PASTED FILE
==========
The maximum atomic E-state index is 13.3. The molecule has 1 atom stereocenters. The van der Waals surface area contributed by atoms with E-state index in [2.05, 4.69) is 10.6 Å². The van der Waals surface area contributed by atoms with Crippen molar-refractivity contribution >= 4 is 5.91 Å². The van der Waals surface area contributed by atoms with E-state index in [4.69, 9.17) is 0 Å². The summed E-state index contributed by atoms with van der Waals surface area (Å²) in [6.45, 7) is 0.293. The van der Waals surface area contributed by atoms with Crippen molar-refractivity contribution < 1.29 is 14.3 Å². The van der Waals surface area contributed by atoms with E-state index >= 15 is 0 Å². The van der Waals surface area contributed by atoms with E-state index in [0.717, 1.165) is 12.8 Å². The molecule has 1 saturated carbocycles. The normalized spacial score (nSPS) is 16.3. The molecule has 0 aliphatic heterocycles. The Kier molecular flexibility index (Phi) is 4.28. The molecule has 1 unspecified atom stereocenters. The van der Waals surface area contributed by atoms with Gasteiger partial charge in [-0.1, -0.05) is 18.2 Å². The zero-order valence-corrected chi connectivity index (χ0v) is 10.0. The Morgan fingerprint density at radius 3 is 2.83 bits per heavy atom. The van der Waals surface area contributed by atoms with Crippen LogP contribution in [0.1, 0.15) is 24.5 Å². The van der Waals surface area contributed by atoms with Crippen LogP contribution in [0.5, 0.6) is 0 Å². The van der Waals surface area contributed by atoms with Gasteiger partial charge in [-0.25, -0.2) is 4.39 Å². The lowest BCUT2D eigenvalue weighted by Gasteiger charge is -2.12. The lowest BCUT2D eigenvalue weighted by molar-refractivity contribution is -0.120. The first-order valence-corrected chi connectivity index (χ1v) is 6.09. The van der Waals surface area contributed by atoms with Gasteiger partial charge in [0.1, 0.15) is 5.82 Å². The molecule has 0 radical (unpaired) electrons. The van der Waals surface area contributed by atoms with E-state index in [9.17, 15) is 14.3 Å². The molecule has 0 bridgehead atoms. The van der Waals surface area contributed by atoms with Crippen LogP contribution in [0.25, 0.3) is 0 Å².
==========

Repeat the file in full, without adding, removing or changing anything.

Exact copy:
The maximum atomic E-state index is 13.3. The molecule has 1 atom stereocenters. The van der Waals surface area contributed by atoms with E-state index in [2.05, 4.69) is 10.6 Å². The van der Waals surface area contributed by atoms with Crippen molar-refractivity contribution >= 4 is 5.91 Å². The van der Waals surface area contributed by atoms with E-state index in [4.69, 9.17) is 0 Å². The summed E-state index contributed by atoms with van der Waals surface area (Å²) in [6.45, 7) is 0.293. The van der Waals surface area contributed by atoms with Crippen molar-refractivity contribution < 1.29 is 14.3 Å². The van der Waals surface area contributed by atoms with E-state index >= 15 is 0 Å². The van der Waals surface area contributed by atoms with E-state index in [0.717, 1.165) is 12.8 Å². The molecule has 1 saturated carbocycles. The normalized spacial score (nSPS) is 16.3. The molecule has 0 aliphatic heterocycles. The Kier molecular flexibility index (Phi) is 4.28. The molecule has 1 unspecified atom stereocenters. The van der Waals surface area contributed by atoms with Gasteiger partial charge in [-0.1, -0.05) is 18.2 Å². The zero-order valence-corrected chi connectivity index (χ0v) is 10.0. The Morgan fingerprint density at radius 3 is 2.83 bits per heavy atom. The van der Waals surface area contributed by atoms with Crippen LogP contribution in [0.1, 0.15) is 24.5 Å². The van der Waals surface area contributed by atoms with Crippen LogP contribution in [0.5, 0.6) is 0 Å². The van der Waals surface area contributed by atoms with Gasteiger partial charge in [-0.25, -0.2) is 4.39 Å². The lowest BCUT2D eigenvalue weighted by Gasteiger charge is -2.12. The lowest BCUT2D eigenvalue weighted by molar-refractivity contribution is -0.120. The first-order valence-corrected chi connectivity index (χ1v) is 6.09. The van der Waals surface area contributed by atoms with Gasteiger partial charge in [0.1, 0.15) is 5.82 Å². The molecule has 0 radical (unpaired) electrons. The van der Waals surface area contributed by atoms with E-state index in [9.17, 15) is 14.3 Å². The molecule has 0 bridgehead atoms. The van der Waals surface area contributed by atoms with Crippen LogP contribution in [0.25, 0.3) is 0 Å².